Effect of a valine-rich diet on a rat model of short bowel syndrome.

Narito Takada, Keiko Ogita, Tomoaki Taguchi, Kouji Masumoto, Sachiyo Suita

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1 Citation (Scopus)


It has been recently reported that valine, which was one of the branched chain amino acids, enhanced liver regeneration after a hepatectomy in rats. The aim of this study is to investigate the effect of enteral valine supplementation on the intestinal adaptation of short bowel syndrome using a rat model. Seven-week-old male Lewis rats underwent a 90% small bowel resection. The rats were randomly divided into two groups; Group V (valine-rich diet which contains valine, five times as the normal amount of valine as that found in standard rat chow) and Group S (standard rat chow), according to the diet each group received. The rats were killed and evaluated at the operative day, and postoperative days (POD) 7, 14, 30, and 60, respectively. The parameters of estimation were body weight (BW), a blood amino acids analysis, a urine organic acids analysis and a morphological examination of the residual small intestines. The BW and the intestinal wet weight, jejunal crypt depth and proliferating cell nuclear antigen positive cells in Group V at POD 7 were significantly higher than in Group S, while those in the Group V at POD 30 and 60 were smaller than in Group S. The urine methylmalonic acid (MMA) level in Group V at POD 30 and 60 was much higher than in Group S. The valine-rich diet was thus found to enhance intestinal regeneration after a small bowel resection in the acute phase. However, the long-term valine-rich diet supplementation was found to disturb the intestinal adaptation, which might be caused by the high production of MMA due to the valine-rich diet. This is the first report in which valine was used as a promoter of intestinal adaptation.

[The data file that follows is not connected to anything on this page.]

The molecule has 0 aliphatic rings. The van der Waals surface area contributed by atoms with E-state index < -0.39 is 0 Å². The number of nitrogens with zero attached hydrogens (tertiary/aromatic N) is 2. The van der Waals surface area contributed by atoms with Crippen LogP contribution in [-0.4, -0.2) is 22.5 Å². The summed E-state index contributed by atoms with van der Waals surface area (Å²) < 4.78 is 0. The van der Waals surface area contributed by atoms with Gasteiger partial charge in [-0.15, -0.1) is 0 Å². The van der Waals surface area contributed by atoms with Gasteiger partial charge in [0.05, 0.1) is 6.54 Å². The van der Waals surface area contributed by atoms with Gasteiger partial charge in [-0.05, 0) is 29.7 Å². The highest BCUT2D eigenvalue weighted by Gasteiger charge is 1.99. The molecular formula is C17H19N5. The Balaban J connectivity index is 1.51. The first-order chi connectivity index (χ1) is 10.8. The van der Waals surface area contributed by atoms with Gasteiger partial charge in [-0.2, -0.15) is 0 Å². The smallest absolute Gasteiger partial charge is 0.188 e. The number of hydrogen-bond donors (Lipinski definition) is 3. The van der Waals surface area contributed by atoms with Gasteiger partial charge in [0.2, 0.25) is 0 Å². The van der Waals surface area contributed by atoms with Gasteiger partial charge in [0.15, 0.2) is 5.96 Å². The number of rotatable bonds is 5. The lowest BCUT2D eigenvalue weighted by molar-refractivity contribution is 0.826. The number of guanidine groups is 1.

Original languageEnglish
Pages (from-to)899-906
Number of pages8
JournalPediatric surgery international
Issue number11
Publication statusPublished - Nov 2005

All Science Journal Classification (ASJC) codes

  • Pediatrics, Perinatology, and Child Health
  • Surgery


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